X’s moderation policy in question

This summer’s ultimatum will not have been heeded. On 16 October 2023, Australia fined X (formerly Twitter) $385,000 for shortcomings in its moderation of content related to sexual assaults on minors. This penalty has raised essential questions about the way in which the major platforms manage these challenges, calling into question the supposed total freedom of expression online advocated and defended by these platforms.

The responsibility of algorithms, an old debate

The advent of the participatory web has led to heated debates about the need to open up the algorithms that make the internet accessible to everyone. This crucial question concerns not only the way search engines operate, but also the way social media work. For a long time, the web giants hid behind their status as hosts, disclaiming any editorial responsibility. However, perceptions have changed and expectations of transparency and accountability have increased. These platforms are now under pressure to disclose more information about their algorithms and moderation policies, in the name of the general interest and the common good.

The evolution of the debate has manifested itself in a series of recent events, highlighting the challenges of online moderation and the responsibility of platforms. The issues of misinformation, the spread of harmful content and the impact on society as a whole have become more pressing than ever.

The transformation of Twitter

Elon Musk promised as soon as he acquired the platform: less moderation for more freedom of expression on his social network. By making more than 80% of his staff redundant, including many of the moderators responsible for identifying and removing problematic content, he has put his words into action. If further proof of this ambition was needed, ESafety commissioner Julie Inman Grant, who instigated the fine in Australia and is herself a former employee of the now-defunct Twitter, deplored ‘hollow’ discussions with X on the subject of moderation.

At a time when more and more research is showing that algorithms are responsible for the spread and visibility of toxic content, the neutrality of social networks is being called into question. Algorithms are not concerned with the reliability of information, but with its virality, and in this way they contribute to the spread of disinformation and polarisation, undermining the quality and integrity of online exchanges.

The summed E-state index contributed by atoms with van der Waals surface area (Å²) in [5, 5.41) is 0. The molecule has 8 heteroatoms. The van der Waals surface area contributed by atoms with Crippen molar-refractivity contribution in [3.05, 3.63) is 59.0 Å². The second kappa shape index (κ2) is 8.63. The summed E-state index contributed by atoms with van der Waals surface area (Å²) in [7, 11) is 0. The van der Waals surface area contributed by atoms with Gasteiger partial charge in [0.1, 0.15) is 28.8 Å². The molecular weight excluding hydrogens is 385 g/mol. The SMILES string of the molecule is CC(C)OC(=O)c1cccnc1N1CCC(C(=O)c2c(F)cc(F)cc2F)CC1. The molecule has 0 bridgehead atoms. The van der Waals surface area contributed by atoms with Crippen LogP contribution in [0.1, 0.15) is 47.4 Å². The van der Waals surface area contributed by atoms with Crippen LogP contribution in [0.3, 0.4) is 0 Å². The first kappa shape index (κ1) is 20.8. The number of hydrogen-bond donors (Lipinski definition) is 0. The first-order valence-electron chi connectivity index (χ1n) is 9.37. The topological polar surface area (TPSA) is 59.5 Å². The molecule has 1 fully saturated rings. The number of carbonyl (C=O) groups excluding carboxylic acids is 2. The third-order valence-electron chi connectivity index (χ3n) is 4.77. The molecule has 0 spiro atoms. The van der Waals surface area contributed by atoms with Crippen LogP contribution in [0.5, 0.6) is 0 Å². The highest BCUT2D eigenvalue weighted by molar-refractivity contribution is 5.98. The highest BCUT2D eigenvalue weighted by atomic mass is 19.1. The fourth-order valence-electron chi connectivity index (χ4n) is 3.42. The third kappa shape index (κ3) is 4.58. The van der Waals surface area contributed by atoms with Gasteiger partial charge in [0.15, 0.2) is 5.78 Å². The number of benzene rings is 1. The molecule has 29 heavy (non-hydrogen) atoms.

This is a major issue when you consider that 71% of young people now get their information exclusively from social networks. A high rate that also affects other generations in times of crisis (geopolitical, national, health, etc.).

Action taken in Europe and France

It is undeniable that this action and legal victory by Australia has highlighted the inability of digital giants such as X and Meta to effectively control content on their platforms. Against this backdrop, the European Commission has opened investigations into the main social networks, X, Meta and TikTok to obtain information on the measures they are putting in place to combat the dissemination of false information and illegal content.

In France, voices are also being raised to condemn the lack of moderation on X. A group of journalists, led by anti-disinformation specialists Tristan Mendès France and Julien Plain, is calling for a tweet strike this Friday, an operation dubbed ‘No Twitter Day’ to denounce the lack of moderation on X. The date is not chosen by chance, as 27 October marks the 1-year anniversary of Elon Musk’s takeover of the platform.

Given the extent to which the former Twitter had become an indispensable tool for journalists gathering information and testimonies, this initiative is by no means anecdotal. Nevertheless, burying X would be premature. After all, the announcement, support and relaying of this strike mainly found an echo on… X. With over 21,000 mentions of the hashtag in 2 days and 3 times as many engagements, the communications operation was a success. But would it have had as much impact without the social network? The question remains open.

By Inès Hadi